Creating an H&PE Space that’s Bully Free

As Health and Physical Education (H&PE) teachers, the goal of maintaining both a physically as well as emotionally safe classroom is often on our mind. Physical safety is a relatively easy concept to overcome; use your common sense, act as a cautious parent and refer to your school board policies and the Ontario Safety Guidelines.

Emotional safety isn’t as easy. In H&PE, students are learning new skills, participating actively in a public space, exploring, learning, succeeding, and making mistakes in front of classmates. We’re discussing many personal topics which might be sensitive in nature (substance use, mental health, puberty), some of these topics are visible to the eye or they might be invisible, but they are personal all the same.

So, how can teachers create a space free of bullying that allows students to learn and grow? Here are a few of thoughts, and we would love to hear yours too!

1. Create an Emotionally Safe Environment
Emotional safety is a crucial aspect of a healthy learning environment. Teachers should provide a space for learning which emphasizes the importance of treating students with respect at all times, highlights the significance of being sensitive to individual differences, and provides an inclusive learning environment that accommodates individual strengths, needs, and interests. Students should be safe and feel supported when they make mistakes and they should work together and encourage each other. The Health and Physical Education environment should be one of support, not one of fear.

2. Focus on Living Skills
Thanks to the revised Ontario H&PE curriculum, educators can use nearly every opportunity that comes along in H&PE—whether it’s an argument over which team went out of bounds, a kid who feels discouraged after missing a shot or a student’s question about managing stress—to talk about conflict resolution, self-awareness, and a variety of other life skills that can help students to build resilience and interpersonal skills as they move throughout their day.

By authentically examining personal skills, interpersonal skills, and critical thinking skills in real life situations, students develop a positive sense of self, develop and maintain healthy relationships, and use critical thinking processes as they set goals, make decisions, and solve problems. They learn to get along and they learn how to respond when they don’t. They will learn to make choices that protect their safety and health, and they learn to become independent thinkers and responsible adults who are capable of developing strong relationships and who are committed to lifelong healthy, active living.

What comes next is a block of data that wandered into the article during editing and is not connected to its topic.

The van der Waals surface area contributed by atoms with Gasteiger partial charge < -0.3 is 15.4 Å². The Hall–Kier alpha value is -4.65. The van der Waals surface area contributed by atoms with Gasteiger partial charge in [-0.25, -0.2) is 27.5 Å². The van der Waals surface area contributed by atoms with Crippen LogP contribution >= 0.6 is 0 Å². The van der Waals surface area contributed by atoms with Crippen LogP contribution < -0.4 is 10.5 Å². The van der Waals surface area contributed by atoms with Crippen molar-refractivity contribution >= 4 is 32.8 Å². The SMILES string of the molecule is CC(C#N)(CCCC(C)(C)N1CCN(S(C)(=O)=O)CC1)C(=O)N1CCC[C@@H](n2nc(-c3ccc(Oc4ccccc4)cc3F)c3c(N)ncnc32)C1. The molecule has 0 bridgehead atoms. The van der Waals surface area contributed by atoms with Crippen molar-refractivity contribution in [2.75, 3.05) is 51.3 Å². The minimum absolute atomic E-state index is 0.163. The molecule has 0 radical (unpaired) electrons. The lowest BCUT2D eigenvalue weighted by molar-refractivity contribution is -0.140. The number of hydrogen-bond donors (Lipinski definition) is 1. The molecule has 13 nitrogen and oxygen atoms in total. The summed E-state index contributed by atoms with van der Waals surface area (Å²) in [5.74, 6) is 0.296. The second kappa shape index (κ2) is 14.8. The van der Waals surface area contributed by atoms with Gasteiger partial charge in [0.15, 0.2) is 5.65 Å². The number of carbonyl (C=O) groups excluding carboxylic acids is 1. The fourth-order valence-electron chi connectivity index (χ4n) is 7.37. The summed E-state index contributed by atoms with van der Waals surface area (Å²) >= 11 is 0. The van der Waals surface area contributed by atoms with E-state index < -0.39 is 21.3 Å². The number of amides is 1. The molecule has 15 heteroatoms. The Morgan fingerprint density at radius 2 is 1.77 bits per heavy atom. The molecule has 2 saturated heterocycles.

3. Be Present and In The Know
Depending on the facility available to you in your gym, there may be hot spots of bullying, ones you know and ones you might not. Reflect on the culture and rules associated with change room use. Are there stairs or hallway areas that go unsupervised? Consider as a core activity to have students participate in a “dot-mocracy”. Using stickers highlight areas on a map of the school that are known for bullying, then do something about it! Share this information with your division team, school safety committee, and consider having student leaders move fun and play into these areas and bullying out.

Self Check:
Wondering how your H&PE program is both physically and emotionally safe? Consider reflecting on some of these self check questions from the elementary Ontario H&PE Curriculum, 2010:
• Is instruction designed to ensure a positive experience in a safe environment for all students?
• Are all school board safety guidelines being followed?
• Are activities being modified as required to ensure that all students are included?
• Is exercise presented as a positive and healthy experience rather than being used as punishment?
• Does the program restrict activities in which students may be eliminated from play, and thereby deprived of opportunities to participate, practise, and improve?
• Are teams designated in ways that are inclusive and fair, avoiding potentially insensitive methods of selection (e.g., having teams chosen by student captains)?
• Are students’ diverse backgrounds taken into account when health topics are introduced, to ensure that discussions have personal relevance and that topics are addressed with sensitivity?

Looking for activities and lessons to support an inclusive and emotionally safe H&PE program? Check out those available for free, in English and French, from Ophea.

What strategies do you use to ensure your program is safe physically and emotionally? Share them here!

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